By Raffique Shah
June 28, 2016
The referendum was never about Britain getting a raw deal in the European Union and wanting out so that it can prosper on its own. It wasn’t even about voting to stop the hordes of barbarian refugees at the gates of the castle, given its natural moats, the Channel, the North Sea, which, at other critical moments in history, stopped would-be invaders like Hitler dead in their tracks.
No. This referendum was about a once-fearless people now stricken with fear, a deep-seated but irrational fear that was co-manufactured by their leaders and allies of yesteryear-presidential warmongers in the White House, puppet prime ministers in Whitehall-a fear that is today marketed to the masses by far-right nationalists, some may say neo-Nazis, such as Nigel Farage and Boris Johnson in Britain, Marine Le Pen in France, and Donald Trump in the USA.
The vote was about a once economically-powerful people who enjoyed decent standards of living by global measure, but who today feel the pain of inequity; a widening gap between rich and the poor; and increasingly inaccessible higher education and fewer jobs for those who graduate bearing huge debt burdens.
Blame it on the EU, on the asylum seekers who are taking bread out of Britons’ mouths, putting the health service under stress, education out of their reach.
Britons, at least 17.4 million of them, did not vote on facts: they voted on perceptions, some might say fiction.
Who are the barbarians battering their borders that they would like to keep out of England?
According to Eurostat data, the number of first time asylum seekers doubled in 2015 (from the previous year) to reach 1.26 million. Leading the charge were Syrians (363,000 or 29 percent), Afghans (14 percent) and Iraqis (10 percent).
Most of these refugees were absorbed by continental European countries, with Germany taking the brunt. Few made it to England.
What those who voted to keep refugees out should have asked was: what was the common factor that linked Syria, Afghanistan and Iraq. The answer is a no-brainer: they are war-torn, strife-ridden countries, rendered bloody, even uninhabitable, by the machinations and interventions of Washington, London and Paris.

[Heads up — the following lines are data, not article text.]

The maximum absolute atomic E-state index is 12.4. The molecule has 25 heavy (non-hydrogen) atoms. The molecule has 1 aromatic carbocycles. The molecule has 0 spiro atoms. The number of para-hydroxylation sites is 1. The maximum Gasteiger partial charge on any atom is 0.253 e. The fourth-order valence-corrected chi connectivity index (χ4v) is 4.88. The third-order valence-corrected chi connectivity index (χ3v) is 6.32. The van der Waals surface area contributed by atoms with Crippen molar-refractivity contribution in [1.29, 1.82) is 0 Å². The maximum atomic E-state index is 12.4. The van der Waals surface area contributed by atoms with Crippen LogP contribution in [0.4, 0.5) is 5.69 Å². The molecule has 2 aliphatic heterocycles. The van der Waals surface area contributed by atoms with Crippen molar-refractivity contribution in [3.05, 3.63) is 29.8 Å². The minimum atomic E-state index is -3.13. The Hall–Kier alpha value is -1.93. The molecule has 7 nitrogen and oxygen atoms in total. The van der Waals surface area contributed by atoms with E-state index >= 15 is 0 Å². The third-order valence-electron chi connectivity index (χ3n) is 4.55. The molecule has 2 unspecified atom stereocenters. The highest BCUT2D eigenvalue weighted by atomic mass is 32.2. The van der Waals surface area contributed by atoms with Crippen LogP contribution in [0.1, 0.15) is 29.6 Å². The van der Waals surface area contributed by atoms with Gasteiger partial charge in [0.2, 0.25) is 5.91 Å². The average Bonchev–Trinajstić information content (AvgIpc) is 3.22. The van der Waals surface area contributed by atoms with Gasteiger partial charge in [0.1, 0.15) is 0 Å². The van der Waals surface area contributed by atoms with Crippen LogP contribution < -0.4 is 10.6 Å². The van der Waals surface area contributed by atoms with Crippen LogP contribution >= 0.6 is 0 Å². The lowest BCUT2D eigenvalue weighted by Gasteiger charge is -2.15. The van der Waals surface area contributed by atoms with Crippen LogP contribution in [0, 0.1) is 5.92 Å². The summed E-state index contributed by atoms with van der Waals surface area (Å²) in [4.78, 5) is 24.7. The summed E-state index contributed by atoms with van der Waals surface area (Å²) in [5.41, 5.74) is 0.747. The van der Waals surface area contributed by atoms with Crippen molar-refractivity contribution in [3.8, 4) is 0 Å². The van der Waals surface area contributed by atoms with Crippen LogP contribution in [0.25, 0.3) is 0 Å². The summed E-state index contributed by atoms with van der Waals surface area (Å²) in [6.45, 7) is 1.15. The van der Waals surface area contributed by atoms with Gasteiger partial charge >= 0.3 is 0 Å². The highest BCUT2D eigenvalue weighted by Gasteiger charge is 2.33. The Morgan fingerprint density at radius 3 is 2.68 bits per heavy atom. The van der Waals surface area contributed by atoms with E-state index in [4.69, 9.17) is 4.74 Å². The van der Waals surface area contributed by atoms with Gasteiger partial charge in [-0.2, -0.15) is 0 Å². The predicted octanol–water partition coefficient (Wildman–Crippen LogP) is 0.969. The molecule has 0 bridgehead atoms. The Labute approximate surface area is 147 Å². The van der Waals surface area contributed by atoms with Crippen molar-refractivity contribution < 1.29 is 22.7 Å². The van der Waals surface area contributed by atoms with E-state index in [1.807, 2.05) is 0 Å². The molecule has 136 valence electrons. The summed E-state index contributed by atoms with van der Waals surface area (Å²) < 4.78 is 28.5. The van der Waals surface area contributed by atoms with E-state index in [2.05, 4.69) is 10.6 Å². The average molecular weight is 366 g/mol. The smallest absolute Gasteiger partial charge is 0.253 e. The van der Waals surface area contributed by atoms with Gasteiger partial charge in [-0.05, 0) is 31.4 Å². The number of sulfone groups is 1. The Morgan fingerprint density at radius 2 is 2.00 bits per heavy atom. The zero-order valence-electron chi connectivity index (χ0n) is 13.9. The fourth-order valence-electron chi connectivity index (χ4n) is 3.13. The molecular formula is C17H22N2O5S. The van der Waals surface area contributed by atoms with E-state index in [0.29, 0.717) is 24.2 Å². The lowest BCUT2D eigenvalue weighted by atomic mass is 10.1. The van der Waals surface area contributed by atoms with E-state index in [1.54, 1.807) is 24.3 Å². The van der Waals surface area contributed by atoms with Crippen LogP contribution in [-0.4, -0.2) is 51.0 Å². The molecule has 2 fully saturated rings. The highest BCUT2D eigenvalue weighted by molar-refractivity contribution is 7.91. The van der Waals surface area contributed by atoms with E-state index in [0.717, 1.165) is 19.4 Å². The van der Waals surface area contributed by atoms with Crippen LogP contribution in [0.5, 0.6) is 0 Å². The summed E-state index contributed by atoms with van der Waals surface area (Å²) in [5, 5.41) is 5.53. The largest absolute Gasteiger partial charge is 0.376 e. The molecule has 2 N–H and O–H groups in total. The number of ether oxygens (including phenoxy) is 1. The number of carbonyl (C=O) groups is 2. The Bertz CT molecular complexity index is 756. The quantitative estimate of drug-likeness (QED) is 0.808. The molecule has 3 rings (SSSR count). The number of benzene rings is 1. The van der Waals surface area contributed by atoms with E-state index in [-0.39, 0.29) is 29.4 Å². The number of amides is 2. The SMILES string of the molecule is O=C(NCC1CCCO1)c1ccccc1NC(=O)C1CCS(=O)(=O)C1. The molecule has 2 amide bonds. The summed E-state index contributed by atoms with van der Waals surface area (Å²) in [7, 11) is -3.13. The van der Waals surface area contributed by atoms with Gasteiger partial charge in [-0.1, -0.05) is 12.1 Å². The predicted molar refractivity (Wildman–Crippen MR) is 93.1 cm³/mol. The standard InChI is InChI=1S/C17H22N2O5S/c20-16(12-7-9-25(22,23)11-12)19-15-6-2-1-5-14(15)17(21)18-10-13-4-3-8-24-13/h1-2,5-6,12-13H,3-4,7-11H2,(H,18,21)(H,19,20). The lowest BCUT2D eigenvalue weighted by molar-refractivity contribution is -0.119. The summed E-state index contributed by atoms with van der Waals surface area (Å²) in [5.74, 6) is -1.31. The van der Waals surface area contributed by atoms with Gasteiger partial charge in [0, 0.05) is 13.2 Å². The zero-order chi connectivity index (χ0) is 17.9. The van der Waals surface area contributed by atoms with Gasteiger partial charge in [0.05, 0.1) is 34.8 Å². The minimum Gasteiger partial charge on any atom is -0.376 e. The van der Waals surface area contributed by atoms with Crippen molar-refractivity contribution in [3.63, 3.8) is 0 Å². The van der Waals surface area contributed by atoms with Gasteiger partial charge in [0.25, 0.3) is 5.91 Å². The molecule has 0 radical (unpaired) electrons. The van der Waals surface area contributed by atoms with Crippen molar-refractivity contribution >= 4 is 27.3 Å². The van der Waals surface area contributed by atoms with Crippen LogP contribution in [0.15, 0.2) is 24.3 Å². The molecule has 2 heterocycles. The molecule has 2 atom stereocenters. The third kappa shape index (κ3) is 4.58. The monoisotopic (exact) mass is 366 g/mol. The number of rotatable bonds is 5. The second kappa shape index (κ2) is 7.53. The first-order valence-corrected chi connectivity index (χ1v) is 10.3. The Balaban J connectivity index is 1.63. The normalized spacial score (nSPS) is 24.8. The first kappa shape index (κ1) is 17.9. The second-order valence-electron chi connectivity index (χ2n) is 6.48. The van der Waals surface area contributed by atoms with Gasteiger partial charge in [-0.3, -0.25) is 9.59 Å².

It was these latter countries that initiated wars in all three. In the case of Syria, the trio declared open season on Assad, inviting anyone who cared to take a shot at him to fire away. They even armed, equipped and financed them. Out of that reckless misadventure came ISIS, which, like the Taliban and al Qaeda before, are creations of the western warmongers.
So the influx of refugees from Syria, Afghanistan and Iraq into continental Europe is a direct consequence of the West’s stupidity, and now citizens of Europe are paying the price, on top of the trillions of dollars those wars cost and the lives lost in them.
Yesterday, David Cameron’s blind backing of Barack Obama’s misadventures in the Middle East has returned to terminate his political career. Today, Le Pen and her fellow-Nazis in Austria, Holland and other countries are smelling EU blood. And tomorrow, that moron Trump might well find himself in the Oval Office playing with the controls for the US nuclear arsenal.
All that I have touched on above have, in different measures, influenced a bare majority of voters in Britain to pull that country out of the EU. And EU members who are fed up with Britain’s bickering are telling London to leave, post haste.
What those who campaigned for the exit will not tell those who heeded their call is that the root causes of Britain’s many problems will remain even if the country stops trading with its former EU allies, if it refuses to take another refugee or immigrant, if it barricades itself like the bastion they think it could be.
Britain’s fundamental problems, like the USA’s or Russia’s or Trinidad and Tobago’s, lie in a generic economic formula that has been touted as a panacea to its many challenges, and a social stratification in which wealth has trumped class, and both remain out of reach of the vast majority of Britons.
Withdrawing from the EU will not ameliorate these intractable problems; rather, it is likely to aggravate them.
That 17.4 million mostly mature English people fell for the diatribe peddled by the anti-EU campaigners tells a sad story of how the mighty have fallen, from an intelligence perspective.
The 16.1 million mostly young people who held firm to the vision of an integrated Europe and a better world should now seek to change their national anthem because not even God can save the queen.
Sing instead Charles Kingsley’s immortal and more appropriate lyrics (paraphrased): “Oh, England is a pleasant place for them that’s (filthy) rich and (stupidly) high/But England is a cruel place for such poor (and smart) folks as I.”